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Kentucky miners block coal train over missed paychecks: "I don't know what else to do"

Kentucky miners block coal train over missed paychecks

Some Kentucky coal miners and their families stood on train tracks Monday to prevent a train loaded with coal from leaving, saying they had worked since Dec. 16 without being paid. The tracks lead from Quest Energy in Pike County.

A CSX crew went to the tracks to get the engine and left the loaded train cars there, CBS affiliate WYMT-TV reported. Miners told the station they expected to be paid Friday, then were told to wait until Monday, when the date was pushed back again.

Miners at the tracks told WYMT about 50 miners are owed for three weeks of work. 

"I don't know what else to do but try to stop the train from taking our coal out of here. If they want to pay us for our... for what we've worked, we'll let the train go," one miner told WYMT. "But, if not, we're gonna stand right here. We'll stand here for every coal miner that's ever been beat out of anything. It just ain't right."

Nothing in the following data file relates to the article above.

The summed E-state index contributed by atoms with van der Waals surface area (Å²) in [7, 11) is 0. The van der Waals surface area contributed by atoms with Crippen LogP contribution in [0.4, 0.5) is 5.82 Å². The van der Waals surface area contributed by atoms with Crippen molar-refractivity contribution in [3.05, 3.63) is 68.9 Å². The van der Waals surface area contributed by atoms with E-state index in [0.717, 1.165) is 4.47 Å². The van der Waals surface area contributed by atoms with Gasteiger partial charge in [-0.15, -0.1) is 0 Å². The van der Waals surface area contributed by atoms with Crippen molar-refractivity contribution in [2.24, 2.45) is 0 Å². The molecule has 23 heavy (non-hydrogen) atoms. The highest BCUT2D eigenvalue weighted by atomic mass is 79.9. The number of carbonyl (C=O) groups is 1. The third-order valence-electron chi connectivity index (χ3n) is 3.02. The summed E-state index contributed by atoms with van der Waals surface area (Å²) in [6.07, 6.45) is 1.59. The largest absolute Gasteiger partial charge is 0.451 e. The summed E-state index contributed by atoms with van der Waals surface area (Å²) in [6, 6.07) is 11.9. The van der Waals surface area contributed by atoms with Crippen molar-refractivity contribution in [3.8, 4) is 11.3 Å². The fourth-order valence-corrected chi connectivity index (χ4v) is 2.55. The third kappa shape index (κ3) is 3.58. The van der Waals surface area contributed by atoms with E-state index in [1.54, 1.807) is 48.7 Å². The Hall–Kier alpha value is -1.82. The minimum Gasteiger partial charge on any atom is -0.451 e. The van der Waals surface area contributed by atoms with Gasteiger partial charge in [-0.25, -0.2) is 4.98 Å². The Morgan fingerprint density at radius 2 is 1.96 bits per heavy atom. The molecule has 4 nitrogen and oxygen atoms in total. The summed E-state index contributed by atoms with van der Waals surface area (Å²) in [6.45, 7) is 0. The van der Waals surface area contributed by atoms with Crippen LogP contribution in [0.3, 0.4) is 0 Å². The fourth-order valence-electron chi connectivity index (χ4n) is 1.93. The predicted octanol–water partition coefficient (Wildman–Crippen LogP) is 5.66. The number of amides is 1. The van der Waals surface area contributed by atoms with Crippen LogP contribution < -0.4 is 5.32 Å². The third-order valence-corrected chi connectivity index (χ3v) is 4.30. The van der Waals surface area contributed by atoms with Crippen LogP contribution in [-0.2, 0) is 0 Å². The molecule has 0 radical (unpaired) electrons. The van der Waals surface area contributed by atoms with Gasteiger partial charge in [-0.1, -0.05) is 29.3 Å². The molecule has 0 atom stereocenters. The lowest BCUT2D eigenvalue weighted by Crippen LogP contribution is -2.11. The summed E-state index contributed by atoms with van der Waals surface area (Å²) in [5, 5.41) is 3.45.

Kenny Collins, who operates a shuttle car at the underground mine, said his power was cut off Monday, and he is owed more than $3,000.

"They won't get their coal until we're paid," Collins said.

WYMT reports the American Resource Corporation, who owns Quest Energy, released a statement regarding the miners not getting paid: "Some of the employees are behind 8 days and some 1 day on their payday. They will all be paid as we don't take this lightly. They have been paid since the 16th, so we are not sure where that number is coming from. We do not work men 17 hours as stated. We work a very normal mining schedule. We value the employees greatly for their work and their future work." 

Miners last summer in Harlan County held a similar protest when Blackjewel filed bankruptcy. The miners eventually were given a deal to be paid and let the train pass.

Blackjewel miners protest after bankruptcy leaves them without pay
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